SEOUL, JUNE 27 -- The ruling Democratic Justice Party today hinted at new concessions to the opposition, as Seoul and about 30 other cities cleaned up after large antigovernment demonstrations yesterday.

Students numbering in the hundreds staged hit-and-run protests in at least two areas of Seoul. But in general the capital and provincial cities rocked by often-violent rallies yesterday were quiet today.

One of the broadest suggestions of new flexibility in the government came from Lee Choon Koo, secretary general of the ruling party.

He was quoted today as saying it was "unthinkable" that the current constitution would remain in force long enough for President Chun Doo Hwan to use it to transfer power to a successor next February.

His remarks came with other press reports and statements by ruling party officials suggesting willingness to discuss immediate constitutional changes, as well as cancellation of the June 10 nomination of Chun's chosen successor, Roh Tae Woo.

Under another proposal that was discussed at a ruling party caucus today, a new general election would be called after dissolution of the National Assembly.

There was no firm commitment to do any of these things, however. It was also unclear how the opposition would react to them.

Kim Young Sam, president of the main opposition party, talked with Chun in an unprecedented three-hour meeting Wednesday. Kim later called the meeting a failure, saying Chun had agreed only to discuss constitutional change, not to grant opposition demands about how and when to implement change.

At the meeting, Kim also spurned Chun's suggestion that he meet with Roh and continue negotiating a settlement to a crisis of street demonstrations that erupted 2 1/2 weeks ago.

An estimated 500 students staged protest gatherings this afternoon near Seoul's East Gate, drawing police tear gas. Several hundred others fought police in the vicinity of Seoul's main rail station.

In Kwangju city, police fired tear gas and about 2,000 students threw rocks tonight along a main avenue of the city. At one point, students atop three office buildings dropped fire bombs toward police below.

The semiofficial Yonhap News Agency reported minor protests in a half dozen other cities.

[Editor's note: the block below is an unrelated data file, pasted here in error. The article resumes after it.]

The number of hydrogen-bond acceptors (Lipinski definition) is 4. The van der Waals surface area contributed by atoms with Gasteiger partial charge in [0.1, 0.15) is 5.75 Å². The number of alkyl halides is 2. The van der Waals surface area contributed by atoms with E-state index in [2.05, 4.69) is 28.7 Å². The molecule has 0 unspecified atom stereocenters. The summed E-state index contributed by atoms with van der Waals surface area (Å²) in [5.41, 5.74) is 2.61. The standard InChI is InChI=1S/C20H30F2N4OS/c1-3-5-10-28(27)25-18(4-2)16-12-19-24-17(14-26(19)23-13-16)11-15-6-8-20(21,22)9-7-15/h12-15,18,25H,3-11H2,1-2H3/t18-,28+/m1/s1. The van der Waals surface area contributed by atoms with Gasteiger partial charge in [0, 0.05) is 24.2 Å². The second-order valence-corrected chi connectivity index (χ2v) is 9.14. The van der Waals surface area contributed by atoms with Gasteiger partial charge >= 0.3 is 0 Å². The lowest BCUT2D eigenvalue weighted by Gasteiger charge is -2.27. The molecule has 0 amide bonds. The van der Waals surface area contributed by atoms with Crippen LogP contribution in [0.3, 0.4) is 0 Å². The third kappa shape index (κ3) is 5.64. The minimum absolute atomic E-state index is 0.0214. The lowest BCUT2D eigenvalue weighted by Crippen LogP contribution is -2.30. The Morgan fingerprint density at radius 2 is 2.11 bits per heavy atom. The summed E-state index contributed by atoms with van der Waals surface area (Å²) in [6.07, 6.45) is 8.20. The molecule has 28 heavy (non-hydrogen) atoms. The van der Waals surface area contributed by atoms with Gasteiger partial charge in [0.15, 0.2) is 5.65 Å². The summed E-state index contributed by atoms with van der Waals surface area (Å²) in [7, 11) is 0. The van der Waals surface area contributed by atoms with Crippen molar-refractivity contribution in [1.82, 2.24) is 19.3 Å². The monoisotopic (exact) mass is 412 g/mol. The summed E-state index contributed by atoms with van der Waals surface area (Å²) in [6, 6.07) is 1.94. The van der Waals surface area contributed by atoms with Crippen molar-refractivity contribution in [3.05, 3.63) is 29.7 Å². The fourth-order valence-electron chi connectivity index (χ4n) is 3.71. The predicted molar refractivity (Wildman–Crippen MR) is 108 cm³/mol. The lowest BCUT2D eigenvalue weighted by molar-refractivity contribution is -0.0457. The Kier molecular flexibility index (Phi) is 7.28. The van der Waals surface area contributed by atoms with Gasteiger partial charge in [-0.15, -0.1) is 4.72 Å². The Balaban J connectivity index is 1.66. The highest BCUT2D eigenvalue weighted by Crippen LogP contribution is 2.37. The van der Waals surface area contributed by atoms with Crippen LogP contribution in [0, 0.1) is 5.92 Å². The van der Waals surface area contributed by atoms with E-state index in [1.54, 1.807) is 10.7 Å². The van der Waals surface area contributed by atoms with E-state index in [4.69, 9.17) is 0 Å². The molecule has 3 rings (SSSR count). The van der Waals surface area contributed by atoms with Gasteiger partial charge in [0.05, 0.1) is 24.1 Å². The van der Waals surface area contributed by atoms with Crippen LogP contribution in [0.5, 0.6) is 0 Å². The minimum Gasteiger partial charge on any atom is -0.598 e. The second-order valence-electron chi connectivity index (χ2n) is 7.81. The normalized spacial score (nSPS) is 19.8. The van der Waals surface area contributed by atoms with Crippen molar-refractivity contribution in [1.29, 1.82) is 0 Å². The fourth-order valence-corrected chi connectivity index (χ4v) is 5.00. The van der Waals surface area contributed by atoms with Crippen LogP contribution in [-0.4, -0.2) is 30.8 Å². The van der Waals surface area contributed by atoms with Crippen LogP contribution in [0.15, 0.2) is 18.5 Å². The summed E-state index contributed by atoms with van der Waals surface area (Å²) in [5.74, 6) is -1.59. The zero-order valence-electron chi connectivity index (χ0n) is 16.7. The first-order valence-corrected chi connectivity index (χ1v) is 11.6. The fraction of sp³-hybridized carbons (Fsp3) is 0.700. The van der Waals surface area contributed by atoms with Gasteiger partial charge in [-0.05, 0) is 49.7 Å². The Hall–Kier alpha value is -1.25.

Police said they had released all but about 800 of more than 3,460 people arrested nationwide during yesterday's protests. Official statistics put the tally of damage at nine vehicles burned and 39 police stations and posts attacked.

More than 570 policemen were said to have been injured. As is usual, the authorities offered no numbers for demonstrators injured.

Meanwhile, prosecutors asked for sentences of up to 15 years for five policemen charged in the death of a student activist during torture in January.

Public outrage over the death is commonly believed to be one reason why antigovernment demonstrations have continued with such force.

When the sentencing requests were announced, a group of about 100 people, including the student's parents, went on a brief rampage in the courtroom, shouting that the sentences were "too light for murderers." They broke chairs and threw eggs in the courtroom, according to witnesses.

Washington Post staff writer Stuart Auerbach reported the following in Washington:

The Senate yesterday added its voice to Reagan administration pressure on the government of South Korea to renew negotiations with the opposition to get a peaceful transition to full democracy.

The nonbinding resolution was unanimously approved, 74-0, during a rare Saturday session to take up a 1,000-page trade bill. It's main sponsor, Sen. Dennis DeConcini (D-Ariz.), said it would likely keep the Senate from adopting a more restrictive amendment being proposed by Sens. Edward M. Kennedy (D-Mass.) and Barbara A. Mikulski (D-Md.). This would take special trade preferences away from Korea if it fails to make a peaceful transition from military rule to a freely elected government.